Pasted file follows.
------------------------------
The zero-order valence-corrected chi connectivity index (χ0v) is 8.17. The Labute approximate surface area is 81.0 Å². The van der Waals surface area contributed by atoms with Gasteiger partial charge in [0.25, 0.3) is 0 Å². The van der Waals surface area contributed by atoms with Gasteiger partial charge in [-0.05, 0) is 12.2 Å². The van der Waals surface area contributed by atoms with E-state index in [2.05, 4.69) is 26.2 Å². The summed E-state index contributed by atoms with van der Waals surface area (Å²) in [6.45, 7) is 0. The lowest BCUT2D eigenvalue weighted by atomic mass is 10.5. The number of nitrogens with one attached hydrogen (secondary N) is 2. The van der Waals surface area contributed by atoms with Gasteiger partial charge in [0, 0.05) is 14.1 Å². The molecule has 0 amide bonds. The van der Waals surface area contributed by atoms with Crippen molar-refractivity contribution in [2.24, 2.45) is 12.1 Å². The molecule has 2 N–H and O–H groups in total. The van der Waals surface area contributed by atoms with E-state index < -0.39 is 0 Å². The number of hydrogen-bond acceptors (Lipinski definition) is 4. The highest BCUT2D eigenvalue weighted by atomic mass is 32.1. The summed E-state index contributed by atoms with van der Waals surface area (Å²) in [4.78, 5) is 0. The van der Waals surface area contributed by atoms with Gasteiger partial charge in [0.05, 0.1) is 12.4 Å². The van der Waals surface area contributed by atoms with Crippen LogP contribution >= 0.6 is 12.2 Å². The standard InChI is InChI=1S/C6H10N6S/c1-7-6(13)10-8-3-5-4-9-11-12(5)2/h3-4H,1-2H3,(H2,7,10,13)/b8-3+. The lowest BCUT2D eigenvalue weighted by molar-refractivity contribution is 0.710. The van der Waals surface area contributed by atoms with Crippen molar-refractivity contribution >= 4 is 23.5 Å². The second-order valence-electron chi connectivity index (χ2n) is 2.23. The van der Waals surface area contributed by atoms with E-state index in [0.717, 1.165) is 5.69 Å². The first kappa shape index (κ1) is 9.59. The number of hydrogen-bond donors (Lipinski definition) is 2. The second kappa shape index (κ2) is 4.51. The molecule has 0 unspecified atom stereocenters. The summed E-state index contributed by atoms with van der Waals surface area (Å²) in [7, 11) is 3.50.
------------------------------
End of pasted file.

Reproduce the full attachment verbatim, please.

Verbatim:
The zero-order valence-corrected chi connectivity index (χ0v) is 8.17. The Labute approximate surface area is 81.0 Å². The van der Waals surface area contributed by atoms with Gasteiger partial charge in [0.25, 0.3) is 0 Å². The van der Waals surface area contributed by atoms with Gasteiger partial charge in [-0.05, 0) is 12.2 Å². The van der Waals surface area contributed by atoms with E-state index in [2.05, 4.69) is 26.2 Å². The summed E-state index contributed by atoms with van der Waals surface area (Å²) in [6.45, 7) is 0. The lowest BCUT2D eigenvalue weighted by atomic mass is 10.5. The number of nitrogens with one attached hydrogen (secondary N) is 2. The van der Waals surface area contributed by atoms with Gasteiger partial charge in [0, 0.05) is 14.1 Å². The molecule has 0 amide bonds. The van der Waals surface area contributed by atoms with Crippen molar-refractivity contribution in [2.24, 2.45) is 12.1 Å². The molecule has 2 N–H and O–H groups in total. The van der Waals surface area contributed by atoms with E-state index < -0.39 is 0 Å². The number of hydrogen-bond acceptors (Lipinski definition) is 4. The highest BCUT2D eigenvalue weighted by atomic mass is 32.1. The summed E-state index contributed by atoms with van der Waals surface area (Å²) in [4.78, 5) is 0. The van der Waals surface area contributed by atoms with Gasteiger partial charge in [0.05, 0.1) is 12.4 Å². The van der Waals surface area contributed by atoms with Crippen LogP contribution >= 0.6 is 12.2 Å². The standard InChI is InChI=1S/C6H10N6S/c1-7-6(13)10-8-3-5-4-9-11-12(5)2/h3-4H,1-2H3,(H2,7,10,13)/b8-3+. The lowest BCUT2D eigenvalue weighted by molar-refractivity contribution is 0.710. The van der Waals surface area contributed by atoms with Crippen molar-refractivity contribution >= 4 is 23.5 Å². The second-order valence-electron chi connectivity index (χ2n) is 2.23. The van der Waals surface area contributed by atoms with E-state index in [0.717, 1.165) is 5.69 Å². The first kappa shape index (κ1) is 9.59. The number of hydrogen-bond donors (Lipinski definition) is 2. The second kappa shape index (κ2) is 4.51. The molecule has 0 unspecified atom stereocenters. The summed E-state index contributed by atoms with van der Waals surface area (Å²) in [7, 11) is 3.50.